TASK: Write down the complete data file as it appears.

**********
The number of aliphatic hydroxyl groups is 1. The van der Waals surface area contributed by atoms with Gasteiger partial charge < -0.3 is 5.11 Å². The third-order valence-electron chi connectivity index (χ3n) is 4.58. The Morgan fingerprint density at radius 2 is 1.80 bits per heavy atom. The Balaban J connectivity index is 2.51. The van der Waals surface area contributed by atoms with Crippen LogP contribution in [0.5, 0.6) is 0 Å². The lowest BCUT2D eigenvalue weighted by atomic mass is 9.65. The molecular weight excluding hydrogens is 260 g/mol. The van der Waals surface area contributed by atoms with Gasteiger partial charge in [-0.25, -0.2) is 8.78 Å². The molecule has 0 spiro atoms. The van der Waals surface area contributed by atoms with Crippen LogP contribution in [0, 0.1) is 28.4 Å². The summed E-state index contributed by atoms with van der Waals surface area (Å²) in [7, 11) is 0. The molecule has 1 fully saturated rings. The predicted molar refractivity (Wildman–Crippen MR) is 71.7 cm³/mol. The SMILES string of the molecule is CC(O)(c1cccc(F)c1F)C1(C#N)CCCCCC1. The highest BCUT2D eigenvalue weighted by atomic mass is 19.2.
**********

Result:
The number of aliphatic hydroxyl groups is 1. The van der Waals surface area contributed by atoms with Gasteiger partial charge < -0.3 is 5.11 Å². The third-order valence-electron chi connectivity index (χ3n) is 4.58. The Morgan fingerprint density at radius 2 is 1.80 bits per heavy atom. The Balaban J connectivity index is 2.51. The van der Waals surface area contributed by atoms with Crippen LogP contribution in [0.5, 0.6) is 0 Å². The lowest BCUT2D eigenvalue weighted by atomic mass is 9.65. The molecular weight excluding hydrogens is 260 g/mol. The van der Waals surface area contributed by atoms with Gasteiger partial charge in [-0.25, -0.2) is 8.78 Å². The molecule has 0 spiro atoms. The van der Waals surface area contributed by atoms with Crippen LogP contribution in [0, 0.1) is 28.4 Å². The summed E-state index contributed by atoms with van der Waals surface area (Å²) in [7, 11) is 0. The molecule has 1 fully saturated rings. The predicted molar refractivity (Wildman–Crippen MR) is 71.7 cm³/mol. The SMILES string of the molecule is CC(O)(c1cccc(F)c1F)C1(C#N)CCCCCC1. The highest BCUT2D eigenvalue weighted by atomic mass is 19.2.